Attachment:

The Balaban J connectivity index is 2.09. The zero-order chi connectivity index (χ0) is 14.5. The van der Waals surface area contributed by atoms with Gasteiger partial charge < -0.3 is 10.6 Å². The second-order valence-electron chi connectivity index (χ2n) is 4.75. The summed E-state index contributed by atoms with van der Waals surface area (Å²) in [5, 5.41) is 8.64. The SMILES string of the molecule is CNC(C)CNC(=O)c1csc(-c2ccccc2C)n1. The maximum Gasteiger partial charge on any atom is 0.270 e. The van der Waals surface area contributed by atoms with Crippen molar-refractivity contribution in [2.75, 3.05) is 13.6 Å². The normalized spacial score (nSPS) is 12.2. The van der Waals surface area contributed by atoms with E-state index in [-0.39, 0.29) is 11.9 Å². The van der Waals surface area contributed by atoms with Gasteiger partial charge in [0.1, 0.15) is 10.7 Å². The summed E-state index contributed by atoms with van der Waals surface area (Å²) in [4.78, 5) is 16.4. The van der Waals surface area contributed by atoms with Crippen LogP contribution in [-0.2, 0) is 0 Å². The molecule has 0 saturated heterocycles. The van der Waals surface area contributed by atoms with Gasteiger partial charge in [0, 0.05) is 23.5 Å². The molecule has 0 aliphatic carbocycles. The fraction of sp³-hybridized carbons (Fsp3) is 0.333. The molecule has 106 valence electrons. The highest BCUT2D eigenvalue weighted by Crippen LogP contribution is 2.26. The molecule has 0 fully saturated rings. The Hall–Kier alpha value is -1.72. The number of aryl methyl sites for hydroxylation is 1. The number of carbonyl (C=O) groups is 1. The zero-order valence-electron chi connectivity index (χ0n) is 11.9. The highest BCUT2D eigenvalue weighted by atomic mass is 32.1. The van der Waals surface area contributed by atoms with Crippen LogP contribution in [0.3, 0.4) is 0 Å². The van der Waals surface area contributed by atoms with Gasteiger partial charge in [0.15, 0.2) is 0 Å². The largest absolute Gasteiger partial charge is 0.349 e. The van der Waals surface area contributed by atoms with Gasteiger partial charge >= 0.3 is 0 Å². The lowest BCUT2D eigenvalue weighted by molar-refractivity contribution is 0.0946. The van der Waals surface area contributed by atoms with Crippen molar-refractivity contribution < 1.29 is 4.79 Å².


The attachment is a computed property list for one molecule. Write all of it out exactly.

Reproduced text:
The Balaban J connectivity index is 2.09. The zero-order chi connectivity index (χ0) is 14.5. The van der Waals surface area contributed by atoms with Gasteiger partial charge < -0.3 is 10.6 Å². The second-order valence-electron chi connectivity index (χ2n) is 4.75. The summed E-state index contributed by atoms with van der Waals surface area (Å²) in [5, 5.41) is 8.64. The SMILES string of the molecule is CNC(C)CNC(=O)c1csc(-c2ccccc2C)n1. The maximum Gasteiger partial charge on any atom is 0.270 e. The van der Waals surface area contributed by atoms with Crippen molar-refractivity contribution in [2.75, 3.05) is 13.6 Å². The normalized spacial score (nSPS) is 12.2. The van der Waals surface area contributed by atoms with E-state index in [-0.39, 0.29) is 11.9 Å². The van der Waals surface area contributed by atoms with Gasteiger partial charge in [0.1, 0.15) is 10.7 Å². The summed E-state index contributed by atoms with van der Waals surface area (Å²) in [4.78, 5) is 16.4. The van der Waals surface area contributed by atoms with Crippen LogP contribution in [-0.2, 0) is 0 Å². The molecule has 0 saturated heterocycles. The van der Waals surface area contributed by atoms with Gasteiger partial charge in [0, 0.05) is 23.5 Å². The molecule has 0 aliphatic carbocycles. The fraction of sp³-hybridized carbons (Fsp3) is 0.333. The molecule has 106 valence electrons. The highest BCUT2D eigenvalue weighted by Crippen LogP contribution is 2.26. The molecule has 0 fully saturated rings. The Hall–Kier alpha value is -1.72. The number of aryl methyl sites for hydroxylation is 1. The number of carbonyl (C=O) groups is 1. The zero-order valence-electron chi connectivity index (χ0n) is 11.9. The highest BCUT2D eigenvalue weighted by atomic mass is 32.1. The van der Waals surface area contributed by atoms with Crippen LogP contribution in [0.3, 0.4) is 0 Å². The van der Waals surface area contributed by atoms with Gasteiger partial charge in [0.15, 0.2) is 0 Å². The largest absolute Gasteiger partial charge is 0.349 e. The van der Waals surface area contributed by atoms with Gasteiger partial charge >= 0.3 is 0 Å². The lowest BCUT2D eigenvalue weighted by molar-refractivity contribution is 0.0946. The van der Waals surface area contributed by atoms with Crippen molar-refractivity contribution < 1.29 is 4.79 Å².